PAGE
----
How can water security empower refugee and host communities?

How reforming water system governance in Ethiopia’s Somali Region refugee and host communities will empower long-term adaptation to climate change and disaster.

By Radhika Singh, IWMI Consultant

UNHCR and the Melkadida Refugee Compact 

The Somali Region of Ethiopia hosts hundreds of thousands of Somali refugees fleeing political instability and conflict. These refugees cross the border into Ethiopia in search of security and humanitarian relief. Over the last ten years refugee settlements such as Melkadida, Bokolmayo, Kobe, Buramino and Helaweyn have been set up to absorb the growing numbers of refugees. Attracted to the facilities and infrastructure provided by humanitarian agencies, members of the host communities have also begun moving into these settlements.  As the refugee and host population swells in size, the water supply and irrigation systems in these settlements are coming under increasing pressure. 

Melkadida Refugee Compact 2023 Target Locations and Populations. Source: UNHCR, Melkadida Refugee Compact 2023.

The United Nations High Commissioner for Refugees (UNHCR) has invested significantly in the development of water systems within these settlements. Yet, amidst a global decline in humanitarian funding, this vital support is decreasing, exacerbating the precarious state of settlement water systems. Consequently, UNHCR has realized that water system development needs to be decoupled from the vagaries of humanitarian funding. This has prompted efforts to handover the responsibility for water systems to local authorities. UNHCR, in partnership with the Ethiopian government, has put together the Melkadida Refugee Compact (MRC) to guide this handover process and attract funding for sustained development. The MRC outlines plans for strengthening water, food and energy security in the area, and identifies priority areas for investment.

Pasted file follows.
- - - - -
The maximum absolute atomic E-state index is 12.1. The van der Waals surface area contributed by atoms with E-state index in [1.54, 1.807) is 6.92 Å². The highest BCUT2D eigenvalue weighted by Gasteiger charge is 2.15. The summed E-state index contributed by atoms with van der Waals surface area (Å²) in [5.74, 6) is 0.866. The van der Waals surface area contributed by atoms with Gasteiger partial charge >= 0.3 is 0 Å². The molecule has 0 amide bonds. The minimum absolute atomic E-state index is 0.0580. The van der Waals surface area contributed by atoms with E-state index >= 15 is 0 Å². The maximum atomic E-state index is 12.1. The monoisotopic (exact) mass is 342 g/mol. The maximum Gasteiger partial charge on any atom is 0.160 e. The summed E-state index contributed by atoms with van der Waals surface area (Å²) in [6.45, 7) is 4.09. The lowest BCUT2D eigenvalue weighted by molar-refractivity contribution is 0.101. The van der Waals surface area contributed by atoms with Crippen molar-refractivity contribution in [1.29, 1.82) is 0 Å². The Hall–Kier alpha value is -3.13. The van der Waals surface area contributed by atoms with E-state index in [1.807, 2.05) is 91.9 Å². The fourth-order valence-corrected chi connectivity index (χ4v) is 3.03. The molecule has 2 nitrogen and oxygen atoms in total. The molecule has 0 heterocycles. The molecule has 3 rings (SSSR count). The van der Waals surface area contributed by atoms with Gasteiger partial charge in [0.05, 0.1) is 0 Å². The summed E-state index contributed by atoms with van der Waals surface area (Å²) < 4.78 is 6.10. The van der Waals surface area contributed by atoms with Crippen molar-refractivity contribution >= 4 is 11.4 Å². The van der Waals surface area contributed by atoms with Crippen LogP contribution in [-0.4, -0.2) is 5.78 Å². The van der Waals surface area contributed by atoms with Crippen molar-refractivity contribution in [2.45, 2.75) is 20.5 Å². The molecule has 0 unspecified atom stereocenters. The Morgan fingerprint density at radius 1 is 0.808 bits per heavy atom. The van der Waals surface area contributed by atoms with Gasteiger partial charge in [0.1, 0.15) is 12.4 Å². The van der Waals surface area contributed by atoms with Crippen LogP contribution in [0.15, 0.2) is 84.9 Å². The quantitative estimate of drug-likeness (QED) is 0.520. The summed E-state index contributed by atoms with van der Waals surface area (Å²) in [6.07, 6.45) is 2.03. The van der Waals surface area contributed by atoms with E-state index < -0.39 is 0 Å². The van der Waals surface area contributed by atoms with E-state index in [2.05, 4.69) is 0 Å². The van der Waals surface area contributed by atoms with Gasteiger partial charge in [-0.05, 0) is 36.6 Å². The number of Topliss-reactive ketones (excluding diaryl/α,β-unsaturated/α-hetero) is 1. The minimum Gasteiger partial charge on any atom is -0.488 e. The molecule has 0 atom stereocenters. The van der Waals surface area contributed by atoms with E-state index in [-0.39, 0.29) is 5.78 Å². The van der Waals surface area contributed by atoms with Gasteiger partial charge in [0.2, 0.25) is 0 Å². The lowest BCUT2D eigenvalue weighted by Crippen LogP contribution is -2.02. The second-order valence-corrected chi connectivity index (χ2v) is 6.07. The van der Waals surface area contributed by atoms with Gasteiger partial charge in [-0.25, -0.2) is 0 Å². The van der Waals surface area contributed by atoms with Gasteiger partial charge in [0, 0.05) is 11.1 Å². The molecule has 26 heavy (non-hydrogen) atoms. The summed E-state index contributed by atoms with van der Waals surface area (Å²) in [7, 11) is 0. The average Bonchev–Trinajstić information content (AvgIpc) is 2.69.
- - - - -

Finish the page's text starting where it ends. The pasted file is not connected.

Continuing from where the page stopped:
Water treatment process in Melkadida settlement. Photo: Radhika Singh / IWMI

Operationalizing the MRC would involve new distribution of roles and responsibilities among the government, humanitarian agencies, the private sector and community-based organizations. It would require rethinking how water systems should be governed for more sustainable and equitable development among hosts and refugees, based on the available resources and abilities.  In our report, put together by IWMI as part of the CGIAR Initiative on Fragility, Conflict and Migration, we have identified key issues, opportunities, and potential pathways for improved water security to support the handover process and help operationalize the MRC.  

Challenges in Water Supply and Irrigation 

The water supply systems in the Somali region have faced significant hurdles. Initially set up to serve a fraction of the current population of refugees and hosts, water infrastructure and equipment now suffer from frequent breakdowns and maintenance issues. Climate-related stresses, such as drought and flooding, contribute to their dysfunctionality.